Another from Public Health England found it “effectively prevented” asymptomatic infection in working-age adults. 

Michael Weekes, who co-authored the Cambridge paper, said it showed the vaccine offered “decent protection but it’s not a panacea”. 

“You’ve got two studies that have come to very similar conclusions. That gives it a lot of power,” he said. 

The ultimate real-world evidence will come from studies of people around the vaccinated to see if they get Covid-19. 

In the Panther study from the University of Nottingham, researchers are looking at infection rates among the close contacts of recently vaccinated healthcare workers.

Public health experts are also eager to hear from clinical trials due to publish results in the next few months.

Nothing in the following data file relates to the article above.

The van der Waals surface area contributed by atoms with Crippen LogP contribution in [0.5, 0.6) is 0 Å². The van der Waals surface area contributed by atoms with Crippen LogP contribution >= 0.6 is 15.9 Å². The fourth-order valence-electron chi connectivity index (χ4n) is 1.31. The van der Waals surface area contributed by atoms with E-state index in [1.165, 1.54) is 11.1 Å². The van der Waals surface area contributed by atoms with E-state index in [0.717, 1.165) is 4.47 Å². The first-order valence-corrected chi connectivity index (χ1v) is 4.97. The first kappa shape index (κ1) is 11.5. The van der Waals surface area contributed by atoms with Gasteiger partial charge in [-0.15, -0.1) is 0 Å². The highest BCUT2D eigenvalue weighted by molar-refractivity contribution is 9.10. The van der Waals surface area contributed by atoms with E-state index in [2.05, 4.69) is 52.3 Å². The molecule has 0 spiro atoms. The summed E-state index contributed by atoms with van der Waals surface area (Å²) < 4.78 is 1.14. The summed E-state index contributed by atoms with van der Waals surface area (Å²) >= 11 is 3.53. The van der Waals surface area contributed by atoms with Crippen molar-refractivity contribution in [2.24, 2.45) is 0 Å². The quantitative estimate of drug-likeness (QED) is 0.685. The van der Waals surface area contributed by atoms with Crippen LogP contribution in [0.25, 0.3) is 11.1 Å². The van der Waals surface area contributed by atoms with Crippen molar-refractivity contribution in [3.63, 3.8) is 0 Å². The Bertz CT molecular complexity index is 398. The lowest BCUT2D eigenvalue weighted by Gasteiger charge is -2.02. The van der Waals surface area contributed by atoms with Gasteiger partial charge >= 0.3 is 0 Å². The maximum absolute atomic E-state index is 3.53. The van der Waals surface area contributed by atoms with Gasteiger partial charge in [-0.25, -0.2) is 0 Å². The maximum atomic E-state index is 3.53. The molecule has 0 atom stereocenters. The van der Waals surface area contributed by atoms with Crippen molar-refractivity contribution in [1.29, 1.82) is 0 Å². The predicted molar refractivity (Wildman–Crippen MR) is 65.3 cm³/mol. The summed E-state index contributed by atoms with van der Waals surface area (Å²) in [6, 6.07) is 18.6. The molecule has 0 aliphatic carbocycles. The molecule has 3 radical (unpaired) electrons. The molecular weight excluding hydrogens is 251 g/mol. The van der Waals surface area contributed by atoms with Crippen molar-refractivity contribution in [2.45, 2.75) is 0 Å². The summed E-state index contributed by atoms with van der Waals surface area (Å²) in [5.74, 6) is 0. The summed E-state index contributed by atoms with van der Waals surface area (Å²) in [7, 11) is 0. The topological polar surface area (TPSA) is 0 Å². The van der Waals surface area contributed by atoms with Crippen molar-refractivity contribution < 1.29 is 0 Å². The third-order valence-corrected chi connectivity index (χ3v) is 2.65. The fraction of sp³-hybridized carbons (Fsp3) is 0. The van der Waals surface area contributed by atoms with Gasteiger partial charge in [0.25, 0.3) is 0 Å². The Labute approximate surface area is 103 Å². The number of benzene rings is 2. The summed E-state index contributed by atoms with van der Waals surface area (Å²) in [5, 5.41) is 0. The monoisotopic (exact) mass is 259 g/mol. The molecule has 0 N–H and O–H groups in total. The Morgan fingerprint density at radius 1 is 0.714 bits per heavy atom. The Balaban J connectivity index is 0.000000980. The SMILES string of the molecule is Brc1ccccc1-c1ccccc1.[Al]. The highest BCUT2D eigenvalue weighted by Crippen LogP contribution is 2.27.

Wafaa El-Sadr, a professor of epidemiology at Columbia, said the “most rigorous data” will come from the vaccine makers’ follow-up studies of trial participants, with a clear comparison between the vaccinated and placebo groups. 

Pfizer is testing a subset of its trial for antibodies that would not have been elicited by the vaccine to identify asymptomatic infection.

When the new studies land, it will make a “big difference” to the advice public health experts can give to the vaccinated about how to behave, she said. 

“If there is evidence of protection from asymptomatic infection, that would be fantastic news.” 

 Interview with Airbus CEO Guillaume Faury

"Planes Are Safe Places, Even in Corona Times"

In an interview with DER SPIEGEL, Airbus CEO Guillaume Faury is critical of Europe's management of the pandemic. He argues that airplanes are safe and that passengers and business travelers will eventually be flying again.

Interview Conducted by Gerald Traufetter und Martin U. Müller